92-Year Old Earns Union Diploma
By Dr Marcia Hawkins
August 14, 2020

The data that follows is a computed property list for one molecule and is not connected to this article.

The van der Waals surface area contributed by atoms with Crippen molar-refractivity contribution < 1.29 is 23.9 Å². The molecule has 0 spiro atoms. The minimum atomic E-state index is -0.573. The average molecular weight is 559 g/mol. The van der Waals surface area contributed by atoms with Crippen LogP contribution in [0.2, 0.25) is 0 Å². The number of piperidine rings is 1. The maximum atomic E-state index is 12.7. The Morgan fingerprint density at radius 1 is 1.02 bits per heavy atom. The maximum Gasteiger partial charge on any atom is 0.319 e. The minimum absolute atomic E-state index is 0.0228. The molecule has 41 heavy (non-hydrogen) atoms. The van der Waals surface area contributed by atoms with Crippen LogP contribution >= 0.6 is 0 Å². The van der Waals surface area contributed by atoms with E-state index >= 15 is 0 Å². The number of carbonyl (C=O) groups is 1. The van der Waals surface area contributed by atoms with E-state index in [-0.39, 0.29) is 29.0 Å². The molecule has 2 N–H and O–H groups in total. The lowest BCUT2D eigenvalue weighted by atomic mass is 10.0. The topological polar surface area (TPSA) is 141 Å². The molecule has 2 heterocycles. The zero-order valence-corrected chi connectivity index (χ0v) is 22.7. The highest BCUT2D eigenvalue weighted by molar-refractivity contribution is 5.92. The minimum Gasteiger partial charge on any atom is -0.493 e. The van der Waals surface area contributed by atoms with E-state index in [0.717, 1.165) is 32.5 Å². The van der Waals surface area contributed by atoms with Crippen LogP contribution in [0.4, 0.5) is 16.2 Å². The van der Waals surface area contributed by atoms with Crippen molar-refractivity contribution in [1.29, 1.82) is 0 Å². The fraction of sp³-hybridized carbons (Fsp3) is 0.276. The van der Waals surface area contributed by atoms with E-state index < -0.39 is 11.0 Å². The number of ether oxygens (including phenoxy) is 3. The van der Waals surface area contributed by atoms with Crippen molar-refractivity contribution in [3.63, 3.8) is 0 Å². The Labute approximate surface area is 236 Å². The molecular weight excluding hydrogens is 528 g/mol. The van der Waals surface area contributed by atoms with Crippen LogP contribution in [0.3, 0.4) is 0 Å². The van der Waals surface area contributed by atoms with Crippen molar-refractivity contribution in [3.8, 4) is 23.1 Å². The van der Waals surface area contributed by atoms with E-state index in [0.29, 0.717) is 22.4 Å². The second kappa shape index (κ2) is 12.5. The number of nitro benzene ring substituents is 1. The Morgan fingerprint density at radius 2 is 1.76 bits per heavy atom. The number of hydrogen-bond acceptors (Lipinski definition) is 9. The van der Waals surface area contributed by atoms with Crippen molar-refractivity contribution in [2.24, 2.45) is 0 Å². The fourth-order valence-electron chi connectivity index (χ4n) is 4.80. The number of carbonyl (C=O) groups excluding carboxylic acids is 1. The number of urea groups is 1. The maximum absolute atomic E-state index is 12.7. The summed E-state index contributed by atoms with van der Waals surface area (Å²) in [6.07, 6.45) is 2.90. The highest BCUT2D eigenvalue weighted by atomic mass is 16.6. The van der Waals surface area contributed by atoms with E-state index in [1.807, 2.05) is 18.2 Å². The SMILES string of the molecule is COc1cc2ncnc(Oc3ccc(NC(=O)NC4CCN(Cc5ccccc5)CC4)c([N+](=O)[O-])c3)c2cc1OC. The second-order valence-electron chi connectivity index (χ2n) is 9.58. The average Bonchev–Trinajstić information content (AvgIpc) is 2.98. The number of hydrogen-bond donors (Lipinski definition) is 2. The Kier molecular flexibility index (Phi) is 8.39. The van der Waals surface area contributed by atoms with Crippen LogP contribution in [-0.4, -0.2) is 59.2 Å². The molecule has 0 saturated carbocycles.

In the fall of 1945, Opal Clark Tye became a member of the Bulldog family at Union College. 75 years later, she is now a member of the alumni association. âBy authority vested in me by the Board of Directors of Union College, I now convey to you the Bachelor of Science degree in General Studies, with all rights and privileges pertaining thereto. Union College President Marica Hawkins virtually conferred Tye’s degree on Wednesday. Tye, dressed in the college cap and gown, was all smiles as her diploma was already displayed on the wall of her bedroom at Christian Care Communities in Corbin. This spring, while many of us were squatting in our homes in the midst of a global pandemic, Hawkins heard Tye’s story for the first time and after some research, found she was eligible for a degree. of Union College. âI’m so happy to be able to do this and just thank your family, especially your granddaughter for bringing to our attention that you have enough credits to graduate,â Hawkins told Tye. Tye, then Opal Clark, lost their parents at a very young age. Tye was taken into care at the Methodist Children’s Home in Cedartown, an orphanage in Georgia. In its final year of high school, the orphanage was visited by a special guest, Dr Conway Boatman, president of Union College. âHe asked them who was athletic and smart because Union could offer them scholarships to attend. My grandmother said she put her hand up high, âsaid Joslyn Flynn, Tye’s granddaughter. At 17, Tye received a full scholarship. She shone on campus, both academically and athletically as a cheerleader. It was at Union that she met Herman Mitchell Tye, the two married in 1949, and she never graduated. Time passed and life went on, Tye raised a beautiful family and was a prominent figure in the local community. Over the years, the degrees and requirements of Union College have changed. âWhen her granddaughter arrived and prompted us to start looking, we found out that she had a lot of credits to get a general studies degree, but at the time we didn’t have any studies. general, âsaid Hawkins. Three quarters of a century in the making, the Georgia orphan finally ticks all the boxes and graduated from Union College.